Ask Congress to Protect Historic Mustangs on North Carolina's Outer Banks
It's summer, and what better action to take than to speak up for a group of very special mustangs that call the beach their home? The Corolla wild horses of North Carolina's northern Outer Banks are "as lineally pure to the 16th Century Spanish importations as can be found today," according to the Corolla Wild Horse Fund, an AWHPC coalition partner. But after more than 500 years, the very existence of these unique mustangs is threatened by development, habitat loss and an allowable population level that is too low to sustain the genetic health of the herd. The Corolla Wild Horse Protection Act (HR 152/ S 1204), introduced by North Carolina Congressman Walter Jones, aims to protect these historic mustangs and is critical to ensuring their future! Please take action today to ask your elected officials in Congress to co-sponsor this bill!
Number of Warehoused Mustangs Nears 60,000 As Roundups Continue
Photo | Jen Maharry Photography
The Bureau of Land Management (BLM) announced last week that, on August 1, it will offer a public tour of a long-term holding facility in Nowata, Oklahoma where 850 formerly wild mares are held. At the same time, the agency revealed that the number of wild horses and burros stockpiled in holding facilities has climbed to nearly 60,000! Unfortunately, the daunting number of horses currently held in captivity -- which again exceeds the number of wild horses that remain on the range -- has not stopped the agency from removing even more horse from the wild. In fact, a BLM bait-trapping operation is currently underway to remove more than 200 wild horses who have strayed from protected Herd Management Areas (HMAs) onto private lands near Elko, Nevada. Also on the horizon are summer and fall roundups in three Oregon HMAs (South Steens, Kiger and Riddle) and in Colorado's West Douglas Herd Area, where the BLM intends to remove all of the estimated 167 wild horses living there.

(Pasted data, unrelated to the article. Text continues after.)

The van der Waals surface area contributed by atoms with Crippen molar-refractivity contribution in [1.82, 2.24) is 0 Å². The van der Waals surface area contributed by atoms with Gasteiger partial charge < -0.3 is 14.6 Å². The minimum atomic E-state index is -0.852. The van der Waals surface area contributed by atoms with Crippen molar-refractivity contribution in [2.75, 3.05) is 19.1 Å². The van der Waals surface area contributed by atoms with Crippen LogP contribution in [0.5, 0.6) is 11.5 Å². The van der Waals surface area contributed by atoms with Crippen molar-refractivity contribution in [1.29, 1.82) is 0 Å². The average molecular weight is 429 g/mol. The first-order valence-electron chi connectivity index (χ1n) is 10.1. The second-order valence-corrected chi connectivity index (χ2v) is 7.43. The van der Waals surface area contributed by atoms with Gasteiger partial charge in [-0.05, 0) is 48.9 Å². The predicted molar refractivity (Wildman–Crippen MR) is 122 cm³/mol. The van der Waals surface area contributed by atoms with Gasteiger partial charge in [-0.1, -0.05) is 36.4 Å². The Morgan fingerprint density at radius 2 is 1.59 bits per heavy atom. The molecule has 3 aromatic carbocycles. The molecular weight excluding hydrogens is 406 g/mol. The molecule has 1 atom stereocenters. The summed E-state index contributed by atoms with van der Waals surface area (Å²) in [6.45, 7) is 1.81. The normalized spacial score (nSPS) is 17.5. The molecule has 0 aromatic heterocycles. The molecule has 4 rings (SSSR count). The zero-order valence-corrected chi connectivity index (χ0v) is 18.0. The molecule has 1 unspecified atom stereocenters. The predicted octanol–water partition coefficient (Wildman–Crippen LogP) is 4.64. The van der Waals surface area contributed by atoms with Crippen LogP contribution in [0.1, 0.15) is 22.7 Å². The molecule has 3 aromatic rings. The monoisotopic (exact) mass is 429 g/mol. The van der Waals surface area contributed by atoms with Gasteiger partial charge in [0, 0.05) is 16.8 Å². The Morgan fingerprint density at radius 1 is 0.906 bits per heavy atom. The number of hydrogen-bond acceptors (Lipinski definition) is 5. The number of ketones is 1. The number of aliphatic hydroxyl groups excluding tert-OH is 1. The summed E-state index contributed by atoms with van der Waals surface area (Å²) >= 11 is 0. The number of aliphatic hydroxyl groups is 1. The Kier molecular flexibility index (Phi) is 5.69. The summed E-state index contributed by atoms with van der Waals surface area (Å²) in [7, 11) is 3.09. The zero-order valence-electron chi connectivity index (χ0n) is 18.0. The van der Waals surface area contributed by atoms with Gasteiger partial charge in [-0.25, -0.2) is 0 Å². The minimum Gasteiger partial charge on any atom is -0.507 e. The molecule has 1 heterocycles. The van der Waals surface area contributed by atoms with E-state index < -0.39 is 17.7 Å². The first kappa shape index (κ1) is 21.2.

Black Mountain Burros Rescue.... Part 2
The rescue of 24 wild burros from the Black Mountain HMA in Arizona who were bait trapped by the BLM after they began to access water at a golf course near Bullhead City continues. On Sunday, two Jennies and their adorable babies (pictured above) were transported to their new home in Prescott, Arizona, where they were adopted by Simone Netherlands, founder of Respect4Horses. And late Sunday night, 12 burros arrived at Return to Freedom's American Wild Horse Sanctuary in Lompoc, CA. Meanwhile, the eight Black Mountain burros who arrived earlier this month at Montgomery Creek Ranch are settling in nicely, and one of the Jennies appears ready to foal any day! Special thanks for this rescue goes to the sanctuaries who adopted these burros, to Respect4Horses and the Kingman BLM office for working cooperatively to place these special animals in good homes, and to the anonymous donor and Platero Project sponsor who helped to underwrite the cost of transportation and adoption fees.
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American Wild Horse Preservation
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The American Wild Horse Preservation Campaign is dedicated to preserving American wild horses and burros in viable free-roaming herds for generations to come, as part of our national heritage.